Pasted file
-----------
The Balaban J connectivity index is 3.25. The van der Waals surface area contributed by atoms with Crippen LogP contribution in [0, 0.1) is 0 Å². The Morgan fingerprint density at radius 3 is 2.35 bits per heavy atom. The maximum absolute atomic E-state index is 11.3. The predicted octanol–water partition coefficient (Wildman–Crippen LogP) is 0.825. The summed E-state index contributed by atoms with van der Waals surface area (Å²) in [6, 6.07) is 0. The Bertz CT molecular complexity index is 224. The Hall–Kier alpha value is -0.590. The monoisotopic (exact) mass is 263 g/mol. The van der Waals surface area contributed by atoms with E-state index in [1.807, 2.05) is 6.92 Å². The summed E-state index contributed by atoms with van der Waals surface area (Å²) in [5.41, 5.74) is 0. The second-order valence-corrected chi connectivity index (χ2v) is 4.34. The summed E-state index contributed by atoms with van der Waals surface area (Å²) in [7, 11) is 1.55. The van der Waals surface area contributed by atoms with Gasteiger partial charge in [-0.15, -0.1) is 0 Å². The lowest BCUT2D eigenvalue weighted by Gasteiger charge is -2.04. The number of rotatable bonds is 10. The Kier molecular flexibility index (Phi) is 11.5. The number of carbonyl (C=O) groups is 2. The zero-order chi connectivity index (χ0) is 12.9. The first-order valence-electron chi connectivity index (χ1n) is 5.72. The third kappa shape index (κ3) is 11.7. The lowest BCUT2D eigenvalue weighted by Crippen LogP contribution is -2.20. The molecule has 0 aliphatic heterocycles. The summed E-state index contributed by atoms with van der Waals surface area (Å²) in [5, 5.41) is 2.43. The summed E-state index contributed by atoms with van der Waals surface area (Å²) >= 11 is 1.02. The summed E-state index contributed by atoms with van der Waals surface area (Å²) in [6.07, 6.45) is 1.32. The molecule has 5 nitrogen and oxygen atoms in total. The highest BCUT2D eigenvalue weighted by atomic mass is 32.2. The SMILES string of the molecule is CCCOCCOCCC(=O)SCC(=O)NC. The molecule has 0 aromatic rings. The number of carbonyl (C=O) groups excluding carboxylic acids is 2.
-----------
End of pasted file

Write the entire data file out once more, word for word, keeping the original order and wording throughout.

The Balaban J connectivity index is 3.25. The van der Waals surface area contributed by atoms with Crippen LogP contribution in [0, 0.1) is 0 Å². The Morgan fingerprint density at radius 3 is 2.35 bits per heavy atom. The maximum absolute atomic E-state index is 11.3. The predicted octanol–water partition coefficient (Wildman–Crippen LogP) is 0.825. The summed E-state index contributed by atoms with van der Waals surface area (Å²) in [6, 6.07) is 0. The Bertz CT molecular complexity index is 224. The Hall–Kier alpha value is -0.590. The monoisotopic (exact) mass is 263 g/mol. The van der Waals surface area contributed by atoms with E-state index in [1.807, 2.05) is 6.92 Å². The summed E-state index contributed by atoms with van der Waals surface area (Å²) in [5.41, 5.74) is 0. The second-order valence-corrected chi connectivity index (χ2v) is 4.34. The summed E-state index contributed by atoms with van der Waals surface area (Å²) in [7, 11) is 1.55. The van der Waals surface area contributed by atoms with Gasteiger partial charge in [-0.15, -0.1) is 0 Å². The lowest BCUT2D eigenvalue weighted by Gasteiger charge is -2.04. The number of rotatable bonds is 10. The Kier molecular flexibility index (Phi) is 11.5. The number of carbonyl (C=O) groups is 2. The zero-order chi connectivity index (χ0) is 12.9. The first-order valence-electron chi connectivity index (χ1n) is 5.72. The third kappa shape index (κ3) is 11.7. The lowest BCUT2D eigenvalue weighted by Crippen LogP contribution is -2.20. The molecule has 0 aliphatic heterocycles. The summed E-state index contributed by atoms with van der Waals surface area (Å²) in [5, 5.41) is 2.43. The summed E-state index contributed by atoms with van der Waals surface area (Å²) >= 11 is 1.02. The summed E-state index contributed by atoms with van der Waals surface area (Å²) in [6.07, 6.45) is 1.32. The molecule has 5 nitrogen and oxygen atoms in total. The highest BCUT2D eigenvalue weighted by atomic mass is 32.2. The SMILES string of the molecule is CCCOCCOCCC(=O)SCC(=O)NC. The molecule has 0 aromatic rings. The number of carbonyl (C=O) groups excluding carboxylic acids is 2.